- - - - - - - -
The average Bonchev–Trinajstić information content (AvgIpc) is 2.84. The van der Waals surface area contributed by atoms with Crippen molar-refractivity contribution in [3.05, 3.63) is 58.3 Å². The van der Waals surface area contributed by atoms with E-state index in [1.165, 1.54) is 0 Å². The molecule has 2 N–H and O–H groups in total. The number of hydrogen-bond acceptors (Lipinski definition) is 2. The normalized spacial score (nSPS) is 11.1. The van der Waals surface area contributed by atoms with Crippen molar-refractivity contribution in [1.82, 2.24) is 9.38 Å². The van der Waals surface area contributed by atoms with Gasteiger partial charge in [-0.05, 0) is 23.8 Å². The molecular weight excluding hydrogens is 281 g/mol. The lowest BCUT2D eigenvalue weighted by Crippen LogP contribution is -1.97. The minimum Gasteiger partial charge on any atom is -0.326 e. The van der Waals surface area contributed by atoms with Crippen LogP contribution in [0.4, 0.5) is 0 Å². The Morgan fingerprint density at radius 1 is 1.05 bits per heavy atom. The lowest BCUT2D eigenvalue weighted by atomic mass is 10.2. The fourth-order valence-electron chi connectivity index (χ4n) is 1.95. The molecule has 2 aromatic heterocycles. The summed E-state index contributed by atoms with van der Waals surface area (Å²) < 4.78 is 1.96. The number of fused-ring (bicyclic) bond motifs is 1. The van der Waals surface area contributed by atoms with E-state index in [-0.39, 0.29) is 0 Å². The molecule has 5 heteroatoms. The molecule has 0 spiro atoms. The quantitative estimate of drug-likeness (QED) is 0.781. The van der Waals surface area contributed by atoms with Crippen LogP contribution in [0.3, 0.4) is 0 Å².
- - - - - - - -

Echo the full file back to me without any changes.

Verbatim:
The average Bonchev–Trinajstić information content (AvgIpc) is 2.84. The van der Waals surface area contributed by atoms with Crippen molar-refractivity contribution in [3.05, 3.63) is 58.3 Å². The van der Waals surface area contributed by atoms with E-state index in [1.165, 1.54) is 0 Å². The molecule has 2 N–H and O–H groups in total. The number of hydrogen-bond acceptors (Lipinski definition) is 2. The normalized spacial score (nSPS) is 11.1. The van der Waals surface area contributed by atoms with Crippen molar-refractivity contribution in [1.82, 2.24) is 9.38 Å². The van der Waals surface area contributed by atoms with Gasteiger partial charge in [-0.05, 0) is 23.8 Å². The molecular weight excluding hydrogens is 281 g/mol. The lowest BCUT2D eigenvalue weighted by Crippen LogP contribution is -1.97. The minimum Gasteiger partial charge on any atom is -0.326 e. The van der Waals surface area contributed by atoms with Crippen LogP contribution in [0.4, 0.5) is 0 Å². The Morgan fingerprint density at radius 1 is 1.05 bits per heavy atom. The lowest BCUT2D eigenvalue weighted by atomic mass is 10.2. The fourth-order valence-electron chi connectivity index (χ4n) is 1.95. The molecule has 2 aromatic heterocycles. The summed E-state index contributed by atoms with van der Waals surface area (Å²) < 4.78 is 1.96. The number of fused-ring (bicyclic) bond motifs is 1. The van der Waals surface area contributed by atoms with E-state index in [-0.39, 0.29) is 0 Å². The molecule has 5 heteroatoms. The molecule has 0 spiro atoms. The quantitative estimate of drug-likeness (QED) is 0.781. The van der Waals surface area contributed by atoms with Crippen LogP contribution in [0.3, 0.4) is 0 Å².